Who May Appeal Zoning Decisions In Texas ?
In Hunt v. Bass, a case involving standing to assert a claim in a district court, 11 plaintiffs in separate suits in Harris County filed a petition for writ of mandamus alleging that the delay in bringing their suits to trial denied them valuable property rights. 664 S.W.2d 323, 324 (Tex. 1984).
The district court dismissed their petition on the basis that they had no standing.
The supreme court said, "Once the plaintiffs alleged an interest peculiar to themselves and distinguishable from the public generally, they were entitled to a factual hearing." Id.
Courts in at least two other jurisdictions have determined that persons residing or owning property within a zoned area have standing to challenge zoning decisions affecting that area.
In Byers v. Board of Clallam County Commissioners, residents and taxpayers challenged an interim zoning ordinance that was passed for a portion of the county. 84 Wn.2d 796, 529 P.2d 823, 826 (Wash. 1974).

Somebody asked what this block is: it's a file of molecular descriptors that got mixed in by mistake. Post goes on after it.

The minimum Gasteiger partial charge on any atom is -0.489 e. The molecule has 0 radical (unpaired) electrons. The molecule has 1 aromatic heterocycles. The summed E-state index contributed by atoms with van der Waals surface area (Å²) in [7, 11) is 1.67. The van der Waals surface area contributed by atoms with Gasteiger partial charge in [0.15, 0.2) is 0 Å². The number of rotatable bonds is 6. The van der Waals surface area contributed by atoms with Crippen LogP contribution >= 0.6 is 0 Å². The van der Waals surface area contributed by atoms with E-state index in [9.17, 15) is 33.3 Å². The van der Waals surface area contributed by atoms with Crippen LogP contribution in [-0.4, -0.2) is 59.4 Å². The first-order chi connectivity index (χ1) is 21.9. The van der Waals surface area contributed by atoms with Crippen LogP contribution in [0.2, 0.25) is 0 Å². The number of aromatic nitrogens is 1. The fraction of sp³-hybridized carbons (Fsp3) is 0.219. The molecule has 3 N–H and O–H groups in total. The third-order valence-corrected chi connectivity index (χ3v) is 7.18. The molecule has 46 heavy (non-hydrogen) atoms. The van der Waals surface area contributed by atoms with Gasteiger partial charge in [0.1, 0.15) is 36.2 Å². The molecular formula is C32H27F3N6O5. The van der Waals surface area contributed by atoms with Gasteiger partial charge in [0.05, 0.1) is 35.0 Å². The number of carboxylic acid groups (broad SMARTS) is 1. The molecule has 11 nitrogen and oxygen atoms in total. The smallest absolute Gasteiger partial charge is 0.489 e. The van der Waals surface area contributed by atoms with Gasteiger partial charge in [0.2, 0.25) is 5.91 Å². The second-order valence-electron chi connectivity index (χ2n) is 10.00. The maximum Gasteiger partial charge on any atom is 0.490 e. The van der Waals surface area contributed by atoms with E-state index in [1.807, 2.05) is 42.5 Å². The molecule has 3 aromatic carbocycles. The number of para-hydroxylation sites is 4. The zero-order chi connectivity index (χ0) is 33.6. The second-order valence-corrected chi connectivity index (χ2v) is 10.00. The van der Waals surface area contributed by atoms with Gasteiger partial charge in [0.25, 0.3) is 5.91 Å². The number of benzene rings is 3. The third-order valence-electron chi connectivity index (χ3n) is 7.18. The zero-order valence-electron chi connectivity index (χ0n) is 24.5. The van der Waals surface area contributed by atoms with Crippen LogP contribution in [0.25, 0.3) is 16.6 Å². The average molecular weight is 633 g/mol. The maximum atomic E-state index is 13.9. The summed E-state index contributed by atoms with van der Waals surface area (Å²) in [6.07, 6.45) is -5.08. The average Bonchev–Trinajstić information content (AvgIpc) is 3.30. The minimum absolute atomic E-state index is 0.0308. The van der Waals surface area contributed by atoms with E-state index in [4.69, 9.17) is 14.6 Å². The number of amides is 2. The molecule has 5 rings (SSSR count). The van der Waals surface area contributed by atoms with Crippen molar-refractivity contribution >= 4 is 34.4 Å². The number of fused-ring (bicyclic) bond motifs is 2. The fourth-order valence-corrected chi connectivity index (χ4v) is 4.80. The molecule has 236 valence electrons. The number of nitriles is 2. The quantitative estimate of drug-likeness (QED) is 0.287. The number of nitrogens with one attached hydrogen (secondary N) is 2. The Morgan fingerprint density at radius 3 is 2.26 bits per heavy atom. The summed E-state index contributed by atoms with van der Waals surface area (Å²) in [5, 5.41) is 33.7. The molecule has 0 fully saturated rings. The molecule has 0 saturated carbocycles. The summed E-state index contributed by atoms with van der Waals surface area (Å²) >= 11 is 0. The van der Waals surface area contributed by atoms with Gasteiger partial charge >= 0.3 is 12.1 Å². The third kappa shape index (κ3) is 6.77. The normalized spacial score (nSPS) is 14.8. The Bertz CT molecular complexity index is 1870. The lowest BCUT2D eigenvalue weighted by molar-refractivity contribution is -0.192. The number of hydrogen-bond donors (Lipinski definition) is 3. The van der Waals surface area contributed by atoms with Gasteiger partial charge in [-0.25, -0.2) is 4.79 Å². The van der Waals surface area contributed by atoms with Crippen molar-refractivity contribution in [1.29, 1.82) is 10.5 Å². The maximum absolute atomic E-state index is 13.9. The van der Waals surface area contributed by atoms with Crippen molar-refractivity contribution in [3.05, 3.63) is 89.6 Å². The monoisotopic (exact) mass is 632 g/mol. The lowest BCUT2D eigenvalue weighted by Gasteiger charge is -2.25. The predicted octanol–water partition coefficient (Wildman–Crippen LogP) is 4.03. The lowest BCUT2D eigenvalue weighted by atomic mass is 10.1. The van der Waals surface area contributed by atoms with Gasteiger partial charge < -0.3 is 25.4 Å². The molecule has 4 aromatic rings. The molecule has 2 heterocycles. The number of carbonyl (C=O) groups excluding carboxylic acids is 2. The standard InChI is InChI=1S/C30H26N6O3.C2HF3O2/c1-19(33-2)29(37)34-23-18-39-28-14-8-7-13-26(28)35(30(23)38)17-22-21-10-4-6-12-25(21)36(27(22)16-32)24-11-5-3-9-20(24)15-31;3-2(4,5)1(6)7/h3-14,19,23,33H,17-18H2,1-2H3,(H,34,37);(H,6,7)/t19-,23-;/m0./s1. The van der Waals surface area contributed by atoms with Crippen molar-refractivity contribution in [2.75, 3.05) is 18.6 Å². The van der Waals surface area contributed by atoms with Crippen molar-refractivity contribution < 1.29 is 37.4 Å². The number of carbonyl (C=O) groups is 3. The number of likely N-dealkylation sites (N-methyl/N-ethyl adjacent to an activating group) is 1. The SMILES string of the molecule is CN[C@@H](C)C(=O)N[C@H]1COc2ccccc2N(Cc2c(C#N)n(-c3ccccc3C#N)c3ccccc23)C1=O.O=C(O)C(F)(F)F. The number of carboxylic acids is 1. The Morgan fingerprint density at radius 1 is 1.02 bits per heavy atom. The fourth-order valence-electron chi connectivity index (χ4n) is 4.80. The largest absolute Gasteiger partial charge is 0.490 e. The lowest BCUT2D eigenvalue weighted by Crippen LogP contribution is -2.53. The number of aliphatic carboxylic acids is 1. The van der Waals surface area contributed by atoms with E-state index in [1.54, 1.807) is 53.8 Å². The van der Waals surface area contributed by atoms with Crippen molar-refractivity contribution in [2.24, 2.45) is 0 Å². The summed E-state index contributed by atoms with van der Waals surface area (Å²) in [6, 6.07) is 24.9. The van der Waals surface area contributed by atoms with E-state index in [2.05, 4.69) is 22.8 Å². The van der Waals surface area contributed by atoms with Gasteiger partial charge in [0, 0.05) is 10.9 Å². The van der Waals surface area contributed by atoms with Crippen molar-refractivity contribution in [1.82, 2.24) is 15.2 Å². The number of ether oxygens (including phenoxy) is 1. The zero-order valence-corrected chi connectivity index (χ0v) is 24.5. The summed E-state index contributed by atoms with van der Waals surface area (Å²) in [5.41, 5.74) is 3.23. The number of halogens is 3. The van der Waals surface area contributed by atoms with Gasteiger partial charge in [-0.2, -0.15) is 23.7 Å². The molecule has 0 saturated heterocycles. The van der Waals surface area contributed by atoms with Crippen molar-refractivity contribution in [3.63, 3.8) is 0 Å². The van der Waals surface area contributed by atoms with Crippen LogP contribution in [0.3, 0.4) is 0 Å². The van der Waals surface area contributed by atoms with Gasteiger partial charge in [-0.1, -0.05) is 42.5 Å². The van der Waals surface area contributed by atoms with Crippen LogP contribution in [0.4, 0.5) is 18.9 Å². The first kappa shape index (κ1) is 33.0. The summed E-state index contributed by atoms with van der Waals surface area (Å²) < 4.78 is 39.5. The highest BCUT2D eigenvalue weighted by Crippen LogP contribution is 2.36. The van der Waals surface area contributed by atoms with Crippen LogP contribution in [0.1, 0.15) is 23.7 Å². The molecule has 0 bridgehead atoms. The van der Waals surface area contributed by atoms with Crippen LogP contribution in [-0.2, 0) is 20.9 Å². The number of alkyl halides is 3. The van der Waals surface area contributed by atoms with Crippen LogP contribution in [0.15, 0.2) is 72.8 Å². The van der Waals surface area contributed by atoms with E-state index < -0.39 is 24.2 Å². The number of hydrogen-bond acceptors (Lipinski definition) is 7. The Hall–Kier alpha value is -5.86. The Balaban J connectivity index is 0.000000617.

The Board of Commissioners argued that the residents and taxpayers did not have standing to attack the ordinance.
The supreme court, recognizing its previous holding that residents of an area encompassed by a zoning plan have a sufficient protected interest to have standing to challenge the reasonableness and validity of a zoning ordinance, affirmed the trial court's determination that the residents and taxpayers had standing. Id.